Previously, due in part to the Defense of Marriage Act, only opposite sex spouses could sponsor each other for immigration status. Even if a same sex couple was legally married in a foreign country or in a state in the U.S. where such marriages are valid, the government agency which decides immigration petitions was prohibited from approving such applications. This prohibition forced same sex couples, where one individual was not a U.S. citizen or permanent resident, regardless of the legality of their marriage or long-term commitment to each other, to remain separated (with one spouse outside the U.S. and the other inside the U.S.), to live together outside of the U.S., or to live together inside the U.S. while the foreign national spouse was without lawful immigration status. The U.S. citizen in these relationships was forced to choose between separation from their partner or spouse or separation from their remaining family in the U.S.
However, the Supreme Court’s decision changed this situation. Now, same sex couples who are legally married in either a foreign country or in a state which recognizes such marriages have the same rights as opposite sex married couples have to obtain lawful immigration status for the foreign national spouse, based on their marriage. The process of sponsoring a spouse for immigration status in the U.S. can be extremely long, expensive and complicated. The process likely will be more so for same sex couples since they may face additional scrutiny into their relationship and may lack the type of evidence of their marriage possessed by more traditional married couples. Nevertheless, the impact of the Supreme Court’s decision in Windsor is likely to be viewed as a positive development which creates new opportunities for same sex couples.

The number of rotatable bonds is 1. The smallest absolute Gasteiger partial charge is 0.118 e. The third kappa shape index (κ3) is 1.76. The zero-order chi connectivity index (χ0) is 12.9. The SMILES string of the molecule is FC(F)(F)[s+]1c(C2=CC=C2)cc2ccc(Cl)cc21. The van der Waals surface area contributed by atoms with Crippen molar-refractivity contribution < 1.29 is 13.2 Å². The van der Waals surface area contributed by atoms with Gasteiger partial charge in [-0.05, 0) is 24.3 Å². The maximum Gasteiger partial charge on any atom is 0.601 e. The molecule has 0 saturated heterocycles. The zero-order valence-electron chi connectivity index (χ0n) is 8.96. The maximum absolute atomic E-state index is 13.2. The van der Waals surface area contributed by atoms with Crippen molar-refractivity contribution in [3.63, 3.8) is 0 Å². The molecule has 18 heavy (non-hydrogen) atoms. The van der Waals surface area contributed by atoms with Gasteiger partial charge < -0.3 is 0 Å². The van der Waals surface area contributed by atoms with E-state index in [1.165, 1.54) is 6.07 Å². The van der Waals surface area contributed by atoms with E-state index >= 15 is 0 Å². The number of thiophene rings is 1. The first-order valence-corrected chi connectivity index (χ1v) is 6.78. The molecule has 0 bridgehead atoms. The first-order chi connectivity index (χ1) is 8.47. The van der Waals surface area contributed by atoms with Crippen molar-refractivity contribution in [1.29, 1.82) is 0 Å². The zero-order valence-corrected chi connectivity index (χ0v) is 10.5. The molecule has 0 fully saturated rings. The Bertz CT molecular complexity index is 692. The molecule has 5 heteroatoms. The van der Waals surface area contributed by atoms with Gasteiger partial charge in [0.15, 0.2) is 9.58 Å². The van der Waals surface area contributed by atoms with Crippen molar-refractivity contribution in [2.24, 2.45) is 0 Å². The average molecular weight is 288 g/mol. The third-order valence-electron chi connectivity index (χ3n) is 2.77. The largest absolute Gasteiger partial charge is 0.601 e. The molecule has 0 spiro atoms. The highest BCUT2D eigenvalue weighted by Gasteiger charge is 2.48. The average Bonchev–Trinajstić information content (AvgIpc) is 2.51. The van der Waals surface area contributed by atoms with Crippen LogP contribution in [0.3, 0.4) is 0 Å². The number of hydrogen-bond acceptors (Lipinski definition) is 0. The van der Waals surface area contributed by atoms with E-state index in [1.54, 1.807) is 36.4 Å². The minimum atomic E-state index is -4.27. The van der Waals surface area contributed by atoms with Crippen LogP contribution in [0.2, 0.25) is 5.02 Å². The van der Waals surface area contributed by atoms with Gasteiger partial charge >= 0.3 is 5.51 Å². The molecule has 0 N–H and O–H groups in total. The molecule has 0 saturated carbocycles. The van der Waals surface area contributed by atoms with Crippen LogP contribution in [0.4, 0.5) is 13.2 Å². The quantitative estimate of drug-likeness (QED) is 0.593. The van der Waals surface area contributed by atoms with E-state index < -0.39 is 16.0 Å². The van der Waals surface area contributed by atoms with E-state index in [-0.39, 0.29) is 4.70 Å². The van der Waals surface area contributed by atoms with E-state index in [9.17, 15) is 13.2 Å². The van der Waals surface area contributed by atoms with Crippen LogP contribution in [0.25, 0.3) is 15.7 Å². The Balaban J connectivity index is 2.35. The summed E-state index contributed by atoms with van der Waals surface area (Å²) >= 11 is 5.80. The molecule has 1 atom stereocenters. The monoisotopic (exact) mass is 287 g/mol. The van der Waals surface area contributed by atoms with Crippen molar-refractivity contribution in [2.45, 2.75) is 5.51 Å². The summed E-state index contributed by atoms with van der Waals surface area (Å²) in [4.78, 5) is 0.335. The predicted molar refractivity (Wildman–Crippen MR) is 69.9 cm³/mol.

For any questions, or a review of your situation, please contact one of Paule, Camazine & Blumenthal’s St. Louis and Clayton, MO immigration attorneys, Melissa Nolan or Pete Gianino at (314) 727-2266.
By: Melissa G. Nolan